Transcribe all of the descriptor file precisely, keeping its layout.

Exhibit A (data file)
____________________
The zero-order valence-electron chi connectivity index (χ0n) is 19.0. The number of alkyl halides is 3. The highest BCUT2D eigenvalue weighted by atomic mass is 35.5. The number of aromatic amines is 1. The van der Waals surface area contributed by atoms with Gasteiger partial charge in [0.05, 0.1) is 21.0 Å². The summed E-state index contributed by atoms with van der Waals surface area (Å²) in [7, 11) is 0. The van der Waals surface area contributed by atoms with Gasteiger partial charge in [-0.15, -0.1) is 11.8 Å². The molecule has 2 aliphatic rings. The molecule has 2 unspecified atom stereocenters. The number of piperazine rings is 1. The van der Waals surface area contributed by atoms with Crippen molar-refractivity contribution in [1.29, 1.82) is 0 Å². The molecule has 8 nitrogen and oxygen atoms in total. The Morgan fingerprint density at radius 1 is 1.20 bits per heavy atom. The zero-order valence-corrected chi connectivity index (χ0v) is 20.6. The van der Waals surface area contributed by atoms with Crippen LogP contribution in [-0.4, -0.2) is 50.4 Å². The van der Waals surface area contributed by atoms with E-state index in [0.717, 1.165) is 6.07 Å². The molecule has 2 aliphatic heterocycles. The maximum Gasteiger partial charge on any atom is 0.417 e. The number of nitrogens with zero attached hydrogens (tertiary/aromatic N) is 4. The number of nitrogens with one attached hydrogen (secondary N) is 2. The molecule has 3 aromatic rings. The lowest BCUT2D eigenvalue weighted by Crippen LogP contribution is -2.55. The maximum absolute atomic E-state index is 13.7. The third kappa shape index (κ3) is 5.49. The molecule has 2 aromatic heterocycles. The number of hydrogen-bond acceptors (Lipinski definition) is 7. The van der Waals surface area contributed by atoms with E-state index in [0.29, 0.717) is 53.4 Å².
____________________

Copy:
The zero-order valence-electron chi connectivity index (χ0n) is 19.0. The number of alkyl halides is 3. The highest BCUT2D eigenvalue weighted by atomic mass is 35.5. The number of aromatic amines is 1. The van der Waals surface area contributed by atoms with Gasteiger partial charge in [0.05, 0.1) is 21.0 Å². The summed E-state index contributed by atoms with van der Waals surface area (Å²) in [7, 11) is 0. The van der Waals surface area contributed by atoms with Gasteiger partial charge in [-0.15, -0.1) is 11.8 Å². The molecule has 2 aliphatic rings. The molecule has 2 unspecified atom stereocenters. The number of piperazine rings is 1. The van der Waals surface area contributed by atoms with Crippen molar-refractivity contribution in [1.29, 1.82) is 0 Å². The molecule has 8 nitrogen and oxygen atoms in total. The Morgan fingerprint density at radius 1 is 1.20 bits per heavy atom. The zero-order valence-corrected chi connectivity index (χ0v) is 20.6. The van der Waals surface area contributed by atoms with Crippen LogP contribution in [-0.4, -0.2) is 50.4 Å². The van der Waals surface area contributed by atoms with E-state index in [0.717, 1.165) is 6.07 Å². The molecule has 2 aliphatic heterocycles. The maximum Gasteiger partial charge on any atom is 0.417 e. The number of nitrogens with zero attached hydrogens (tertiary/aromatic N) is 4. The number of nitrogens with one attached hydrogen (secondary N) is 2. The molecule has 3 aromatic rings. The lowest BCUT2D eigenvalue weighted by Crippen LogP contribution is -2.55. The maximum absolute atomic E-state index is 13.7. The third kappa shape index (κ3) is 5.49. The molecule has 2 aromatic heterocycles. The number of hydrogen-bond acceptors (Lipinski definition) is 7. The van der Waals surface area contributed by atoms with E-state index in [0.29, 0.717) is 53.4 Å².